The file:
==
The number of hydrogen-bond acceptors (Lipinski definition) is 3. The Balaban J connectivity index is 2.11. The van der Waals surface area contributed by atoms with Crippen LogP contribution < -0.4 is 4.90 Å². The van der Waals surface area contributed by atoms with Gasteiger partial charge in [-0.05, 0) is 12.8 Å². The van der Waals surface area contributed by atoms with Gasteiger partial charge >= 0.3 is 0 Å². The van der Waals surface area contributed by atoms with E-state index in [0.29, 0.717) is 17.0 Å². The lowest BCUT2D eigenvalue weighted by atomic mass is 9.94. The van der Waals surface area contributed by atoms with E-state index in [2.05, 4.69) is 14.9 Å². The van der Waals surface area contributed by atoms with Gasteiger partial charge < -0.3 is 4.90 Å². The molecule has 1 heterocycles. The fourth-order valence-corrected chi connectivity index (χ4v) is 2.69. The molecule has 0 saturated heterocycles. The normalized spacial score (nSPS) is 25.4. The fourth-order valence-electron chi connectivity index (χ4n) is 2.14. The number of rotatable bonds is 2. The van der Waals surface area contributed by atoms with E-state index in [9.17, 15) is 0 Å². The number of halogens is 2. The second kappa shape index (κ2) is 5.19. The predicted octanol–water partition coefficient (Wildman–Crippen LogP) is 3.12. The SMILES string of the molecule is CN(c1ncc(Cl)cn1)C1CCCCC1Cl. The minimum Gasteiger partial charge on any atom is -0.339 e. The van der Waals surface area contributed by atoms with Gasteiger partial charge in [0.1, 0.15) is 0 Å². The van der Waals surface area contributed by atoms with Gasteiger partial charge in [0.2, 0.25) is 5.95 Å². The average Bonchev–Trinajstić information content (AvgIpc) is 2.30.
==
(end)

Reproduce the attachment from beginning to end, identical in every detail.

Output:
The number of hydrogen-bond acceptors (Lipinski definition) is 3. The Balaban J connectivity index is 2.11. The van der Waals surface area contributed by atoms with Crippen LogP contribution < -0.4 is 4.90 Å². The van der Waals surface area contributed by atoms with Gasteiger partial charge in [-0.05, 0) is 12.8 Å². The van der Waals surface area contributed by atoms with Gasteiger partial charge >= 0.3 is 0 Å². The van der Waals surface area contributed by atoms with E-state index in [0.29, 0.717) is 17.0 Å². The lowest BCUT2D eigenvalue weighted by atomic mass is 9.94. The van der Waals surface area contributed by atoms with E-state index in [2.05, 4.69) is 14.9 Å². The van der Waals surface area contributed by atoms with Gasteiger partial charge < -0.3 is 4.90 Å². The molecule has 1 heterocycles. The fourth-order valence-corrected chi connectivity index (χ4v) is 2.69. The molecule has 0 saturated heterocycles. The normalized spacial score (nSPS) is 25.4. The fourth-order valence-electron chi connectivity index (χ4n) is 2.14. The number of rotatable bonds is 2. The van der Waals surface area contributed by atoms with E-state index in [9.17, 15) is 0 Å². The number of halogens is 2. The second kappa shape index (κ2) is 5.19. The predicted octanol–water partition coefficient (Wildman–Crippen LogP) is 3.12. The SMILES string of the molecule is CN(c1ncc(Cl)cn1)C1CCCCC1Cl. The minimum Gasteiger partial charge on any atom is -0.339 e. The van der Waals surface area contributed by atoms with Gasteiger partial charge in [0.1, 0.15) is 0 Å². The van der Waals surface area contributed by atoms with Gasteiger partial charge in [0.2, 0.25) is 5.95 Å². The average Bonchev–Trinajstić information content (AvgIpc) is 2.30.